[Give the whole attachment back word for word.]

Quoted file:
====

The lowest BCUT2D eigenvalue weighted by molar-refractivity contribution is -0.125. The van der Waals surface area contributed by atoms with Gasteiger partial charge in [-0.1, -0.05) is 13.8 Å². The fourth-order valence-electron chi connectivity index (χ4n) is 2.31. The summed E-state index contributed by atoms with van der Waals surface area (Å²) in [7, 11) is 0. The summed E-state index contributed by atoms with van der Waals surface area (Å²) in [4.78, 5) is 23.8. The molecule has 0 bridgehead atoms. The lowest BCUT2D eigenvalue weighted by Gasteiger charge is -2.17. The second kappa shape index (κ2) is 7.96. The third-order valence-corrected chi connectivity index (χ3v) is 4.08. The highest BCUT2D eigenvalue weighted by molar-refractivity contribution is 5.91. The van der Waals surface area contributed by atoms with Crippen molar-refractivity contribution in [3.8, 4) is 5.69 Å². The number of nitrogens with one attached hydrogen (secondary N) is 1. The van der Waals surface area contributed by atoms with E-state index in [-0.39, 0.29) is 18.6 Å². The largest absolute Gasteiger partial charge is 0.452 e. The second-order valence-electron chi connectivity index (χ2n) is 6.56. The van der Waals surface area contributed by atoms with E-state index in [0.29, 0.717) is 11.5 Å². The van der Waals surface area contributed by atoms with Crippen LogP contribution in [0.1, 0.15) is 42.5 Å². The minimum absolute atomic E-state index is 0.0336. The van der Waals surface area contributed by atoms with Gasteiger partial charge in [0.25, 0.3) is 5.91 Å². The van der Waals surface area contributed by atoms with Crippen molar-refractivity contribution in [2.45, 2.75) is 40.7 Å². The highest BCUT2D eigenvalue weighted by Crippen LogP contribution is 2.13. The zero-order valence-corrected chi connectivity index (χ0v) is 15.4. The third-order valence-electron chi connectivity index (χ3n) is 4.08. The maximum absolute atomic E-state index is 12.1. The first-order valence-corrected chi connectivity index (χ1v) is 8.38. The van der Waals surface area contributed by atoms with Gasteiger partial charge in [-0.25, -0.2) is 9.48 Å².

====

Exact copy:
The lowest BCUT2D eigenvalue weighted by molar-refractivity contribution is -0.125. The van der Waals surface area contributed by atoms with Gasteiger partial charge in [-0.1, -0.05) is 13.8 Å². The fourth-order valence-electron chi connectivity index (χ4n) is 2.31. The summed E-state index contributed by atoms with van der Waals surface area (Å²) in [7, 11) is 0. The summed E-state index contributed by atoms with van der Waals surface area (Å²) in [4.78, 5) is 23.8. The molecule has 0 bridgehead atoms. The lowest BCUT2D eigenvalue weighted by Gasteiger charge is -2.17. The second kappa shape index (κ2) is 7.96. The third-order valence-corrected chi connectivity index (χ3v) is 4.08. The highest BCUT2D eigenvalue weighted by molar-refractivity contribution is 5.91. The van der Waals surface area contributed by atoms with Crippen molar-refractivity contribution in [3.8, 4) is 5.69 Å². The number of nitrogens with one attached hydrogen (secondary N) is 1. The van der Waals surface area contributed by atoms with E-state index in [-0.39, 0.29) is 18.6 Å². The largest absolute Gasteiger partial charge is 0.452 e. The second-order valence-electron chi connectivity index (χ2n) is 6.56. The van der Waals surface area contributed by atoms with E-state index in [0.29, 0.717) is 11.5 Å². The van der Waals surface area contributed by atoms with Crippen LogP contribution in [0.1, 0.15) is 42.5 Å². The minimum absolute atomic E-state index is 0.0336. The van der Waals surface area contributed by atoms with Gasteiger partial charge in [0.25, 0.3) is 5.91 Å². The van der Waals surface area contributed by atoms with Crippen molar-refractivity contribution in [2.45, 2.75) is 40.7 Å². The highest BCUT2D eigenvalue weighted by Crippen LogP contribution is 2.13. The zero-order valence-corrected chi connectivity index (χ0v) is 15.4. The third-order valence-electron chi connectivity index (χ3n) is 4.08. The maximum absolute atomic E-state index is 12.1. The first-order valence-corrected chi connectivity index (χ1v) is 8.38. The van der Waals surface area contributed by atoms with Gasteiger partial charge in [-0.25, -0.2) is 9.48 Å².